Tedros said the agency wanted to avoid stigmatizing a country or particular group, so it chose a name that did not refer to a geographical location, animals, an individual or a group of people.
Dr. Soumya Swaminathan, WHO’s chief scientist, said the acronym allows for flexibility for naming new coronaviruses that may emerge in the future.
“Coronavirus is a group of viruses that are quite common,” Swaminathan said. “There are many known strains of coronavirus. It is possible that there will be another strain of coronavirus. Then that could also be named by the year it appeared.”
“It’s important to have a name that everybody uses — both for scientific purposes to compare … and also to avoid a number of different stigmatizing or other forms of confusing names,” she added.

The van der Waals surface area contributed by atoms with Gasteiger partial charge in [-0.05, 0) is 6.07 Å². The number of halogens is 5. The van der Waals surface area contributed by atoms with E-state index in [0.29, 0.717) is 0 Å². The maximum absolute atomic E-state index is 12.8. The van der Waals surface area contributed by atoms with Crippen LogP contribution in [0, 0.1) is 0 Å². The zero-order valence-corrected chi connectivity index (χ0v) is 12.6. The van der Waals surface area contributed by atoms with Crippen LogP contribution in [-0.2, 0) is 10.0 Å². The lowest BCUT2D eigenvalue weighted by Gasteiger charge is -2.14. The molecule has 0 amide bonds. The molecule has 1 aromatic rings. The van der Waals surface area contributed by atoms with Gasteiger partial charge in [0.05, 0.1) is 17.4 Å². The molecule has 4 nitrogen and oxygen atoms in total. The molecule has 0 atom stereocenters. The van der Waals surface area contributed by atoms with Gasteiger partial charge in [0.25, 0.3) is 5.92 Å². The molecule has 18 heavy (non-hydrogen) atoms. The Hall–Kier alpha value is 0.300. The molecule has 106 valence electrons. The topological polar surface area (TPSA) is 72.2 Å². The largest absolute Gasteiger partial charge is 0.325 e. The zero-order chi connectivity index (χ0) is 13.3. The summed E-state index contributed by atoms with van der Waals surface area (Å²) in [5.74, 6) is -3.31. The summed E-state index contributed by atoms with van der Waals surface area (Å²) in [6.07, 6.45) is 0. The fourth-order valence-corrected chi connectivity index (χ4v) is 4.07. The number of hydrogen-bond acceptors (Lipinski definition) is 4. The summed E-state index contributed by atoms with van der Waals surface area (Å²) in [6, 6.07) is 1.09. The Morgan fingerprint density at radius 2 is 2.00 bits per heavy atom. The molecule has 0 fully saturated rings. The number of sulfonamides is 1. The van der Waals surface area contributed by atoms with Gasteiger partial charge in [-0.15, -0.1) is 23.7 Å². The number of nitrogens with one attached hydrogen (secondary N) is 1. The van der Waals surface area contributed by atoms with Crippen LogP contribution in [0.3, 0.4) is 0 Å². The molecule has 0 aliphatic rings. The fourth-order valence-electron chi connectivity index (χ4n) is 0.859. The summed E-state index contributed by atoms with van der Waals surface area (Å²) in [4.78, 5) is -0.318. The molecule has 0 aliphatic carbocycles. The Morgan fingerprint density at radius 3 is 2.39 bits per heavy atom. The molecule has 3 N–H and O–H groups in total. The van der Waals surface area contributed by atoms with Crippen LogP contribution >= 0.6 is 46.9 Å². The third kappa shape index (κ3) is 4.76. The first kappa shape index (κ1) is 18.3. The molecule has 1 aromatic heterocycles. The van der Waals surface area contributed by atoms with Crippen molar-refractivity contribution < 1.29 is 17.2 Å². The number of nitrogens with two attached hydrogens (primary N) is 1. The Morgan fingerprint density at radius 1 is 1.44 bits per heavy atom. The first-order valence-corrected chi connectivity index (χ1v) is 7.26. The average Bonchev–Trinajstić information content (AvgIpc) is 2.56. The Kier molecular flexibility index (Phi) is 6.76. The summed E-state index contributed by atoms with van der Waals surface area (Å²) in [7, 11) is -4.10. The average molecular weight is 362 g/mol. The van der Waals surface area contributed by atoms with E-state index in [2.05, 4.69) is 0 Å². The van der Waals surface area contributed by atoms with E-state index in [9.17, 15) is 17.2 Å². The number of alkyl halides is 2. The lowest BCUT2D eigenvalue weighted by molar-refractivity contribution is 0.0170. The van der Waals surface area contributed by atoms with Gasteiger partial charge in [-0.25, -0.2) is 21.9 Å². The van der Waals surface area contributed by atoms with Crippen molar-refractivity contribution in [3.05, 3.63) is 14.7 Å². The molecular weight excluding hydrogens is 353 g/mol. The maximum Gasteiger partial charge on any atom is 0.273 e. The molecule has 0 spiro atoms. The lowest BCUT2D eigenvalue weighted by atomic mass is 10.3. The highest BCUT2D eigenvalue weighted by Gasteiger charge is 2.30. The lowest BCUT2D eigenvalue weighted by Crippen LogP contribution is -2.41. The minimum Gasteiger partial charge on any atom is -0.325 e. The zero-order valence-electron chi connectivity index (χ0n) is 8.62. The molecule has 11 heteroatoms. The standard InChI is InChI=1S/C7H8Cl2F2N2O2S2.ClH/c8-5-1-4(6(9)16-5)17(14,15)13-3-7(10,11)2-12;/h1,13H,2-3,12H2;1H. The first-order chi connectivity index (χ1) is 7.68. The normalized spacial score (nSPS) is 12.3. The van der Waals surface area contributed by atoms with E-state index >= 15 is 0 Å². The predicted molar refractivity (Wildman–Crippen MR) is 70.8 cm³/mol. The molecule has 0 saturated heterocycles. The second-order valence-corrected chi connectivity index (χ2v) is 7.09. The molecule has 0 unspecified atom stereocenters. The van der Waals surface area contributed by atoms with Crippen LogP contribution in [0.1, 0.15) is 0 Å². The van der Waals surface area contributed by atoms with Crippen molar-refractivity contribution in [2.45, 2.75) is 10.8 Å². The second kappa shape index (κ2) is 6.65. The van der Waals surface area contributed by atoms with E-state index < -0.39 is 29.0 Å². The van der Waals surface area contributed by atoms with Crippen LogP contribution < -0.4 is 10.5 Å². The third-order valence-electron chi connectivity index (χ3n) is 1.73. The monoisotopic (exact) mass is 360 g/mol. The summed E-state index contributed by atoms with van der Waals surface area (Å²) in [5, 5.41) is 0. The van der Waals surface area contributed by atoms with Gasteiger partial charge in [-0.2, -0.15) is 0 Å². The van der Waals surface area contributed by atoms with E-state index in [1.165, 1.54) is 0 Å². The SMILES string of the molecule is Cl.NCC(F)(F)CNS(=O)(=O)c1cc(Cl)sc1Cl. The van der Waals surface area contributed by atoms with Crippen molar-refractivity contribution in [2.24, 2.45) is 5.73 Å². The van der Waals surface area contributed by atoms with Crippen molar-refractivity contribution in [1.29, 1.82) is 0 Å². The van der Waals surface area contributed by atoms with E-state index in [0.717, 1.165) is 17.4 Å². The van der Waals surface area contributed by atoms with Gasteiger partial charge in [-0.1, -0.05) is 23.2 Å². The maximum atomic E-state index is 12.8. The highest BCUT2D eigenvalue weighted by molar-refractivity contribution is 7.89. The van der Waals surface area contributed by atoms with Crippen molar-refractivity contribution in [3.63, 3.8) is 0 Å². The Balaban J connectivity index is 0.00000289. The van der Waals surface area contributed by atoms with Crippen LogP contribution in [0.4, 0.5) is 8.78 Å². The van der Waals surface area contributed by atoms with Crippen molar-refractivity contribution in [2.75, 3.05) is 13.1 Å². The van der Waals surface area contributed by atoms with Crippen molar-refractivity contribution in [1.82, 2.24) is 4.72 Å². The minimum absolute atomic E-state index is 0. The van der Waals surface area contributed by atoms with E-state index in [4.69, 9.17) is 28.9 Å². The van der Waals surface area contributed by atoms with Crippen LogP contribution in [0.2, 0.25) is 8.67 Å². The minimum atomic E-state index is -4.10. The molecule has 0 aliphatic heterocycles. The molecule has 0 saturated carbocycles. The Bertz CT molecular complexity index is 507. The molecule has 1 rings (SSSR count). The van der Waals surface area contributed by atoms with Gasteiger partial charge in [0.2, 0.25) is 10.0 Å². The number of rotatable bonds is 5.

The virus had been tentatively referred to as 2019-nCoV. Some people on social media have referred to the respiratory illness as the “Wuhan virus” or “China virus.”
Once names are established in common usage, especially through the internet and social media, they are difficult to change, WHO officials have said. For example, the “swine flu” and “Middle East Respiratory Syndrome” had unintended negative impacts by stigmatizing certain foods, communities or economic sectors, they said.
Since emerging in Wuhan in central China over a month ago, the new virus has spread from about 300 people as of Jan. 21 to more than 43,000 — with the number of new cases growing by the thousands every day.
The coronavirus pneumonia produces mild cold symptoms in about 80% of patients, Dr. Sylvie Briand, head of WHO’s Global Infectious Hazard Preparedness division, told reporters Monday. About 15% of the people who contract the virus have ended up with pneumonia with 3% to 5% of all patients needing intensive care, she said.
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